I used to use electron microscopes a lot in some of the research jobs I had. One type is the scanning electron microscope (SEM), which makes images that resemble black-and-white photographs. (Nowadays, SEMs can be linked to computers that add false color to the images).
SEMs can be used in research, quality control and forensics. But for the artistically-inclined, they can be wonderful tools for showing the surrealistic world that exists right under our noses!
The scanning electron micrograph (the fancy name for a picture taken on an SEM) to the right is a highly magnified object common to many, if not all, of us. Can you guess what it is?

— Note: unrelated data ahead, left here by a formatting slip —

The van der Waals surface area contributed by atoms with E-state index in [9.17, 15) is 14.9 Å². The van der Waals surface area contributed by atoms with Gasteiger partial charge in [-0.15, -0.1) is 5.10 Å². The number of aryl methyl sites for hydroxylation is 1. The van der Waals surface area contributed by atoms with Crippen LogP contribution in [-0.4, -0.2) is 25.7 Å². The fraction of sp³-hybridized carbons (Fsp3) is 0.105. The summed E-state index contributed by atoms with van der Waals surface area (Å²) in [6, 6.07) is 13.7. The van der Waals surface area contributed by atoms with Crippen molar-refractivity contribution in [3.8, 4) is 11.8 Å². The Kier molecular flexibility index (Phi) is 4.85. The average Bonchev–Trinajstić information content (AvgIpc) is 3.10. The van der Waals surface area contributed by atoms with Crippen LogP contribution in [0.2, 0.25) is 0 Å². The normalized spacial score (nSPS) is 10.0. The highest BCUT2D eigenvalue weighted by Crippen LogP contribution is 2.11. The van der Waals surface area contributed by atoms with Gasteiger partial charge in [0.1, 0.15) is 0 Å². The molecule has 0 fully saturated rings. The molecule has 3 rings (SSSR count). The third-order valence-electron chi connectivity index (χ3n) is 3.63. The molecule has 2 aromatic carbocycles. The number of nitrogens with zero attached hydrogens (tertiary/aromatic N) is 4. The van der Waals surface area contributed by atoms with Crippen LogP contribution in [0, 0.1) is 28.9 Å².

It's salted popcorn! The cubes that are scattered about are salt crystals.
The "mountain" that rises in the background is not part of the popcorn -- it's some of the dried electrically-conducting carbon paste that we use to adhere specimens to a sample holder which, in turn, is inserted in the SEM. But I always thought it helped give the image the look of a landscape, so I didn't crop it out.
We know about the concept of the universe being a vast place with stars, planets and many other things (but with LOTS of empty space). But we live in another universe as well, and one that is equally hard to see and comprehend -- the universe of the microscopic and the infinitely small.